Second Chances

On the way to Jerusalem Jesus was going through the region between Samaria and Galilee.  As he entered a village, ten lepers approached him. Keeping their distance,  they called out, saying, “Jesus, Master, have mercy on us!”  When he saw them, he said to them, “Go and show yourselves to the priests.” And as they went, they were made clean.  Then one of them, when he saw that he was healed, turned back, praising God with a loud voice.  He prostrated himself at Jesus’ feet and thanked him. And he was a Samaritan.  Then Jesus asked, “Were not ten made clean? But the other nine, where are they?  Was none of them found to return and give praise to God except this foreigner?”  Then he said to him, “Get up and go on your way; your faith has made you well.” Luke 17: 11-19

Jesus is walking and has been for quite a while.  It’s hard to leave home, especially for the last time.  To leave the security behind, everything you know, and what to bring?  It’s not like he could call U-Haul.  For he is walking.  This long walk began 302 verses ago…including bear hunts, hanging in Sam’s office, huh?, being lost and found, some heavy lifting, trying to sit in the front row, getting bent out of shape…and much more if we were to walk back to when Jesus set his face towards Jerusalem. 

What would you bring with?  What do you take with you walking from Galilee with final destination Jerusalem.  What mementos, pictures, keepsakes do you bring with?  With his face set to Jerusalem, he knows what he must do.  Dead-man walking.  There is not going back.  But wouldn’t it be nice—home cooking, comfy bed… 

But there is no going back, as with his face set to Jerusalem.  Here we have embodied goodness with his face determined, set on a journey, destination—Jerusalem.

On this journey, he finds himself in this ungodly land.  This land that anyone in their right mind would go around.  But like last week, Jesus is determined, can’t go under it, can’t go around it, and only has he would do…with his face set, he’s gotta go through it.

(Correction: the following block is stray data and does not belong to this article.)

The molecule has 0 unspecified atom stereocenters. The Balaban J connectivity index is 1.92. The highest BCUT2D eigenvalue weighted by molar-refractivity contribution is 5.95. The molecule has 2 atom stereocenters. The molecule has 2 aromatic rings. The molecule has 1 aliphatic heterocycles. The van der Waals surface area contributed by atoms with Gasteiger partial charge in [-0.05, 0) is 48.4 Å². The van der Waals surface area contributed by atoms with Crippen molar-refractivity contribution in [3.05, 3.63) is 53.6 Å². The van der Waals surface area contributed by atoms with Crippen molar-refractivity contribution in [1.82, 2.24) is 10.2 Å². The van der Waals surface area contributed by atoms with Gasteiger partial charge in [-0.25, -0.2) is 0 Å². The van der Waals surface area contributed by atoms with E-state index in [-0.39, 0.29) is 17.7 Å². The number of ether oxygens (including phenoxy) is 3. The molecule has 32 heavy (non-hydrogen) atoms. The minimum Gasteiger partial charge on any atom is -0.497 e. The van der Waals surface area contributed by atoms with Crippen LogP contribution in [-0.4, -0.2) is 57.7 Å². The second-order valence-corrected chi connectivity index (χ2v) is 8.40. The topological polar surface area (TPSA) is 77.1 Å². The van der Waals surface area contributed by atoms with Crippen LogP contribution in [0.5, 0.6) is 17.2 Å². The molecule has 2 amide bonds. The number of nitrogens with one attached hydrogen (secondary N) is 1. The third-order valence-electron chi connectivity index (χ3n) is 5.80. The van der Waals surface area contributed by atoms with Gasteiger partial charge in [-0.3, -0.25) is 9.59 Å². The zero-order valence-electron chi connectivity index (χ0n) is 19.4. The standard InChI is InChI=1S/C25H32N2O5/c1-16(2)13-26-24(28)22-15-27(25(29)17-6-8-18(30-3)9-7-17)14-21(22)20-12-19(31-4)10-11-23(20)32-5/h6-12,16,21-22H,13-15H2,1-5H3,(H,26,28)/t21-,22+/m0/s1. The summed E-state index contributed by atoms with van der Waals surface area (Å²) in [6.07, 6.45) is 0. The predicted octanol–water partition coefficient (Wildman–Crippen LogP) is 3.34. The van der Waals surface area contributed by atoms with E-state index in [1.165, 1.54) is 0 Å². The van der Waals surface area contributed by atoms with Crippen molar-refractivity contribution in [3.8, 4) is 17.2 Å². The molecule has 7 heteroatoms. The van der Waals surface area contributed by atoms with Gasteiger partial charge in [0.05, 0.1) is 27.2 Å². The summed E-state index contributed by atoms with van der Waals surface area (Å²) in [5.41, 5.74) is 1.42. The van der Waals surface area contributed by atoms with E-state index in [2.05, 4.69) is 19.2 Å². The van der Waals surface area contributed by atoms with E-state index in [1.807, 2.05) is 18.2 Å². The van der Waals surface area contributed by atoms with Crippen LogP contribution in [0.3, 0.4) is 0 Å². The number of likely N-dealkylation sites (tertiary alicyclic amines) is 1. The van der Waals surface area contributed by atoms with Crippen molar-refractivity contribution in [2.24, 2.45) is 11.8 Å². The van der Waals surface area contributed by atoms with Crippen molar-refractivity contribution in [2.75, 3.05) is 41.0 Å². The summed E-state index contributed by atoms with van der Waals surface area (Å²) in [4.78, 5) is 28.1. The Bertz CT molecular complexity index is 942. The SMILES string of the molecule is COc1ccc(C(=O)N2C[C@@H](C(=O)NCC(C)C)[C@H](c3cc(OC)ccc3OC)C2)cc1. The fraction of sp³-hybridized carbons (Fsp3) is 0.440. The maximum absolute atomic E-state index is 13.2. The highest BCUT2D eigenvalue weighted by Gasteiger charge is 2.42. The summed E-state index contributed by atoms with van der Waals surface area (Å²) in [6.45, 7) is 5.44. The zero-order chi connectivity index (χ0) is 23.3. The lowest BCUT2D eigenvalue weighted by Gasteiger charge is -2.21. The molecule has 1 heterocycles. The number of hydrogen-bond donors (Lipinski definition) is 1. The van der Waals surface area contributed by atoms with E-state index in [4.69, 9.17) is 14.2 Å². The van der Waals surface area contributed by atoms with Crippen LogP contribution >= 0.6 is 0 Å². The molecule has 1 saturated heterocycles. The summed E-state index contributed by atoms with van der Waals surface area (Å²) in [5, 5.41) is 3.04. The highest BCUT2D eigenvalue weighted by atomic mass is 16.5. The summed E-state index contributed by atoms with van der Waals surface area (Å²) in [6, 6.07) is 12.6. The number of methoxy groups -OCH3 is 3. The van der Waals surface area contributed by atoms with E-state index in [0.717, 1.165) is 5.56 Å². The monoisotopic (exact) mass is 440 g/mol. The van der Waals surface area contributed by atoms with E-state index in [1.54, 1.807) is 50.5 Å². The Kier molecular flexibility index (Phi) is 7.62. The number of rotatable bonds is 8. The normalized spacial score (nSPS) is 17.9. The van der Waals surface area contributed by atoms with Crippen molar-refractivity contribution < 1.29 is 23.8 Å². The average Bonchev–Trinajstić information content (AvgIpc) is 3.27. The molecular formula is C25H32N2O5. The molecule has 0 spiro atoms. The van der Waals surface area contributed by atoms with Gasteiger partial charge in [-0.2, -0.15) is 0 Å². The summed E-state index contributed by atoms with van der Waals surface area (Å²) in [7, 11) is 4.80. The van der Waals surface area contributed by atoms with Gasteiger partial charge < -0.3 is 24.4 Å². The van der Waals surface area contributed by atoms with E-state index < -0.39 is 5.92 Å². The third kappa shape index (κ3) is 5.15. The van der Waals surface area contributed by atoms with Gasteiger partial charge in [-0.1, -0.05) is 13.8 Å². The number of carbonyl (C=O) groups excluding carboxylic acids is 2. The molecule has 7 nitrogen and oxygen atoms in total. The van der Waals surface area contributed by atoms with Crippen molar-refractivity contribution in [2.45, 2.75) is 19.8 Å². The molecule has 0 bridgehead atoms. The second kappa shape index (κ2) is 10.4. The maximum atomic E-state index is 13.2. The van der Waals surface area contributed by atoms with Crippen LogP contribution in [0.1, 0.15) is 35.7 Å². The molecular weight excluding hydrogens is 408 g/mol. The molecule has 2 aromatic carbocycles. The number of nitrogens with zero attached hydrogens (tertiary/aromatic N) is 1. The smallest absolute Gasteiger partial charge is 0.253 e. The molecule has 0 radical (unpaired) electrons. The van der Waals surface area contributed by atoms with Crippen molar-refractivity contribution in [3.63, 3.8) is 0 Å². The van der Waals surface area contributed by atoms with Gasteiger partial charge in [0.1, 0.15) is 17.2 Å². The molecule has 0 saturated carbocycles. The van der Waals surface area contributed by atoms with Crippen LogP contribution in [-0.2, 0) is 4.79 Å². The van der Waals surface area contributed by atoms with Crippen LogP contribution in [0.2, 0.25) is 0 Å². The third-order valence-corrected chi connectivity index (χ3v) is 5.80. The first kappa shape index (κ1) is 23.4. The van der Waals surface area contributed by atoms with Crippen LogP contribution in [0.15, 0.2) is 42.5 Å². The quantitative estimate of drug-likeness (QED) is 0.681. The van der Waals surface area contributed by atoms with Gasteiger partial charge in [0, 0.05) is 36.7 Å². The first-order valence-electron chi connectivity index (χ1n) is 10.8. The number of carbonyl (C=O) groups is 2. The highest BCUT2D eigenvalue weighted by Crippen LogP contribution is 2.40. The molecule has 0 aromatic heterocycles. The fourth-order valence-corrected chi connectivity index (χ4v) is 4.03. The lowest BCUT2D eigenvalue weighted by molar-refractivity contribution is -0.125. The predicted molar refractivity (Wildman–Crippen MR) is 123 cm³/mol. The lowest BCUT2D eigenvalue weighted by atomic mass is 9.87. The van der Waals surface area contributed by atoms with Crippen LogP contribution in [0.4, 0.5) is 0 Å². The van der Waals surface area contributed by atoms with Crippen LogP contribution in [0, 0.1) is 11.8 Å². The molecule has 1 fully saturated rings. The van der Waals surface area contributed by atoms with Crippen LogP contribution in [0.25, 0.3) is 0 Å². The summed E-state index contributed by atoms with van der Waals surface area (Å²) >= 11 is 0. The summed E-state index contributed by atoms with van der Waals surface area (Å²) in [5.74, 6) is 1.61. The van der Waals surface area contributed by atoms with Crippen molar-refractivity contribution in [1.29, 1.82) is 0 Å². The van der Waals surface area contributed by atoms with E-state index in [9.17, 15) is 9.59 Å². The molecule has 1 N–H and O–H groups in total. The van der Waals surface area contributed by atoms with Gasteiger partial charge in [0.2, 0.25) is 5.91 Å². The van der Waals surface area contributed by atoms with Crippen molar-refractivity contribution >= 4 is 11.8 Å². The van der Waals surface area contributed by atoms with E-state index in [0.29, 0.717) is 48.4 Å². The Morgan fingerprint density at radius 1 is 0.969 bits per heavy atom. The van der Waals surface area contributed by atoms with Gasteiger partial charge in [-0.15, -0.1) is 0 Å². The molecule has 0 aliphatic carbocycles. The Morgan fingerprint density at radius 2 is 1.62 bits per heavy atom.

On this journey, he runs into a village, not your ordinary village, but a village of lepers.  Imagine, a whole town of lepers.  A leper post office—even a leper Starbucks.  After a venti double super skinny latte, ten lepers approached…keeping their distance (as lepers should), they called out saying, “Jesus, Master, have mercy on us.”  Have mercy.  Isolated, rejected, marginalized, and cast out—like the island of misfit toys, they plead from a distance, please have mercy.  Imagine the cry?  Imagine their journey.  How many others have walked by—from a distance? 

A pastor shares a story of a children’s sermon.  The story went something like this:

There was this poor boy.  The family lived together in a small lien-to and the only possession they owned was one goat.  This little poor boy liked to dream.  He had this dream about one day meeting this beautiful girl.  Together, one day they were going to be married and have beautiful children.  This boy meet girl fairy tale included a six car garage to house his red convertible BMW, and his goat…with a shiny studded diamond collar. 

And as the boy was dreaming, a wizard showed up.  The wizard said he could make this dream come true, but there was just one thing.  For the beautiful wife, beautiful children, a six car garage, and his goat with a gold diamond studded collar—evertything beautiful—there would be one thing wrong with his wife.